Why Does Wine Give Me Heartburn?

Last modified on June 6th, 2022 at 10:49 pm

**Disclosure: We recommend the best products we think would help our audience and all opinions expressed here are our own. This post contains affiliate links that at no additional cost to you, and we may earn a small commission. Read our full privacy policy here.

Gastroesophageal reflux disease (GERD) is a chronic medical illness caused by the lower esophagus’ inability to function normally. As a result, your stomach’s acid and contents back up, harming the more delicate tissue of the esophagus. You will notice a burning sensation in your chest.

The global prevalence of GERD was estimated to be between 15 and 25%. According to the American College of Gastroenterology, more than 60 million Americans suffer from heartburn and acid reflux symptoms at least once a month. 

In India, the prevalence of GERD ranges from 7.6% to 30%, with most population studies reporting a frequency of 10% and cohort studies reporting higher rates.

When GERD is not treated, it can lead to long-term complications. These include abdominal pain, chest pain, difficulty swallowing, esophageal injury, and a higher risk of esophageal cancer. Several risk factors for GERD explained by doctors include diet, hernia hiatus, medications, obesity, pregnancy, and smoking.

Alcohol, including wine, is one of the contributing variables for certain people. While wine does not cause heartburn in everyone, drinking wine can likely exacerbate GERD symptoms like heartburn in people.

The study titled “Alcohol Consumption and the Risk of Gastroesophageal Reflux Disease: A Systematic Review and Meta-analysis” was published in the journal  Alcohol and alcoholism in January 2019. This study showed alcohol consumption, including wine, increases the risk of GERD.

Does Wine Cause Heartburn?

The research on this may not give you a simple “yes” or “no” response because the results of these researches are inconclusive. A study titled “Alcohol consumption associated with gastroesophageal reflux disease” published in the Journal of Zhejiang University in 2010 found that drinking red and white wine increases the amount of stomach acid.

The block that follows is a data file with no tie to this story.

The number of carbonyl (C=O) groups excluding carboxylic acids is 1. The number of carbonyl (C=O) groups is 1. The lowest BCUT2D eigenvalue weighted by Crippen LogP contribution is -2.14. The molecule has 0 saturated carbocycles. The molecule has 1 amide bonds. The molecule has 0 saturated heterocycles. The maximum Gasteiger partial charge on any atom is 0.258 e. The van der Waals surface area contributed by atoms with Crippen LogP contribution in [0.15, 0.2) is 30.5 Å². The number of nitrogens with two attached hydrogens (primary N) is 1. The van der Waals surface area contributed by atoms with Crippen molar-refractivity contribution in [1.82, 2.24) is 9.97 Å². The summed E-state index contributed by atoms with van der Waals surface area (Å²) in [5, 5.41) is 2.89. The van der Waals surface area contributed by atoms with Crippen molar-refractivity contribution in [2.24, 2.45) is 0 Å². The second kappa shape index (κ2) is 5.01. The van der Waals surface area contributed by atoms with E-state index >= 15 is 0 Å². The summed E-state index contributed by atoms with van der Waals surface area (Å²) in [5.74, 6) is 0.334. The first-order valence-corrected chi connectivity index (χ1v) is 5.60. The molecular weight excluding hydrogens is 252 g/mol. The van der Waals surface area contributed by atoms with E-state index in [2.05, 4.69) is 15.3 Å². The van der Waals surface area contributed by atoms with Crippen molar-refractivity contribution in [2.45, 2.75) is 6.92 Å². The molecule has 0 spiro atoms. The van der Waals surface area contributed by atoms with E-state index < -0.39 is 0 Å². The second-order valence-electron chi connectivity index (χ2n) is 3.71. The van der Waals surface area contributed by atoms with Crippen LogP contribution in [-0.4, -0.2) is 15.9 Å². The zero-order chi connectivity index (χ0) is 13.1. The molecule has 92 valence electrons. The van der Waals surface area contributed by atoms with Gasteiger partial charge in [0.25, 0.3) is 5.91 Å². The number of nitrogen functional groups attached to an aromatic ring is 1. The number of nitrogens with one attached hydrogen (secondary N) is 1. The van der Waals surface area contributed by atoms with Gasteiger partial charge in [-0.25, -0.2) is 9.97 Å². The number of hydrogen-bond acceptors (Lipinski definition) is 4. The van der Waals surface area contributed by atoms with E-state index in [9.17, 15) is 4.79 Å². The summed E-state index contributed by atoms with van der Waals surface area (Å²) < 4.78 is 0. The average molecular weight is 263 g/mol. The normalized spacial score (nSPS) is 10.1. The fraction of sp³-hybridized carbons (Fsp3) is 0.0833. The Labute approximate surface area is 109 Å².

Additionally, the research revealed that white wine causes more heartburn than red wine. Alcohol, including wine, relaxes muscles, especially those in the lower esophagus, and resting flat allows stomach acid to creep up your esophagus more easily. So most research back that wine can cause heartburn.  

Wine can aggravate heartburn, but it does not cause it in some people. Heartburn is caused by your body’s constitution, not by wine, but if you already have GERD, wine can worsen heartburn.

Is Wine Acidic?

On the pH scale, acids vary from 0-6, neutral is 7, basics are 8-14, and your wine is around 3.5, which makes it acidic.

Acids are necessary for wine and must be sensitively and expertly balanced to achieve the desired flavor. Grapes are acidic on the vine and gradually “mellow” as they ripen. Winemakers will endeavor to produce a delightful balance while fermenting these grapes, balancing sugars and the two acids found in wine: tartaric acid and malic acid.

The following are some of the reasons why wine might give you heartburn:

  • As wine is consumed with rich and ample food, the food may contribute to heartburn. 
  • The alcohol in wine can increase stomach acid production and make tissues more susceptible to acid. 
  • Alcohol relaxes the muscles around the stomach, making the stomach contents more prone to spill out into the esophagus.  
  • Smoking while drinking alcohol can increase the risk of heartburn. This is because smoke can increase stomach acid production and relax the muscles that connect the esophagus to the stomach.

Which Wine Has the Highest Acidity?